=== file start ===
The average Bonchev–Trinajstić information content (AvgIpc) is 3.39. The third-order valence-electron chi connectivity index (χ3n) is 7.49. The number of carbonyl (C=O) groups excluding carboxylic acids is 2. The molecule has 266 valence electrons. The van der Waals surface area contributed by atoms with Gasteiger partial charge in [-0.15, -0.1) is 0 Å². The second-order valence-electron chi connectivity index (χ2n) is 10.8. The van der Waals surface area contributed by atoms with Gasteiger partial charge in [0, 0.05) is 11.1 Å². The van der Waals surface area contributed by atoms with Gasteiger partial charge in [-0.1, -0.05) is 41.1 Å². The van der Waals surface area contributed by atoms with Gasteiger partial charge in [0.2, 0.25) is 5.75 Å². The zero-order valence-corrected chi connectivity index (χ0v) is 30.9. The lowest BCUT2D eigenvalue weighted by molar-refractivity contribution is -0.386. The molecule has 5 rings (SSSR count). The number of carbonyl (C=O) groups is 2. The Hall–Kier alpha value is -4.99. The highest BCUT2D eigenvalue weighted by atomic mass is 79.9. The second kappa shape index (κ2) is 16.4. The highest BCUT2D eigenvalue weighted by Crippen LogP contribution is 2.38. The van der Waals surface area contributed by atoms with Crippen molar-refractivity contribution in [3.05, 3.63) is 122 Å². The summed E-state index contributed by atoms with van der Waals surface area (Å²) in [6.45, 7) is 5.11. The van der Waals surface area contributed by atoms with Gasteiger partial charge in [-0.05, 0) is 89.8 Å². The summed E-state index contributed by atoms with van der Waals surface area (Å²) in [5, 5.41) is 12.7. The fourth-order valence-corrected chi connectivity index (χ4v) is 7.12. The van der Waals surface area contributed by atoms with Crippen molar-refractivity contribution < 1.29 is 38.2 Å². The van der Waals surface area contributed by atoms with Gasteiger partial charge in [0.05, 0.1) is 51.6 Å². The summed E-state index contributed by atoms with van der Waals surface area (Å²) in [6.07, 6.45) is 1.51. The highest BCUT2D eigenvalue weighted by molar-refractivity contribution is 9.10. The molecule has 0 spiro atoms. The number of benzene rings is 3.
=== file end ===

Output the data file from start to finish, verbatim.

The average Bonchev–Trinajstić information content (AvgIpc) is 3.39. The third-order valence-electron chi connectivity index (χ3n) is 7.49. The number of carbonyl (C=O) groups excluding carboxylic acids is 2. The molecule has 266 valence electrons. The van der Waals surface area contributed by atoms with Gasteiger partial charge in [-0.15, -0.1) is 0 Å². The second-order valence-electron chi connectivity index (χ2n) is 10.8. The van der Waals surface area contributed by atoms with Gasteiger partial charge in [0, 0.05) is 11.1 Å². The van der Waals surface area contributed by atoms with Gasteiger partial charge in [-0.1, -0.05) is 41.1 Å². The van der Waals surface area contributed by atoms with Gasteiger partial charge in [0.2, 0.25) is 5.75 Å². The zero-order valence-corrected chi connectivity index (χ0v) is 30.9. The lowest BCUT2D eigenvalue weighted by molar-refractivity contribution is -0.386. The molecule has 5 rings (SSSR count). The number of carbonyl (C=O) groups is 2. The Hall–Kier alpha value is -4.99. The highest BCUT2D eigenvalue weighted by atomic mass is 79.9. The second kappa shape index (κ2) is 16.4. The highest BCUT2D eigenvalue weighted by Crippen LogP contribution is 2.38. The van der Waals surface area contributed by atoms with Crippen molar-refractivity contribution in [3.05, 3.63) is 122 Å². The summed E-state index contributed by atoms with van der Waals surface area (Å²) in [6.45, 7) is 5.11. The van der Waals surface area contributed by atoms with Gasteiger partial charge in [-0.05, 0) is 89.8 Å². The summed E-state index contributed by atoms with van der Waals surface area (Å²) in [5, 5.41) is 12.7. The fourth-order valence-corrected chi connectivity index (χ4v) is 7.12. The van der Waals surface area contributed by atoms with Crippen molar-refractivity contribution < 1.29 is 38.2 Å². The van der Waals surface area contributed by atoms with Gasteiger partial charge in [0.05, 0.1) is 51.6 Å². The summed E-state index contributed by atoms with van der Waals surface area (Å²) in [6.07, 6.45) is 1.51. The highest BCUT2D eigenvalue weighted by molar-refractivity contribution is 9.10. The molecule has 0 spiro atoms. The number of benzene rings is 3.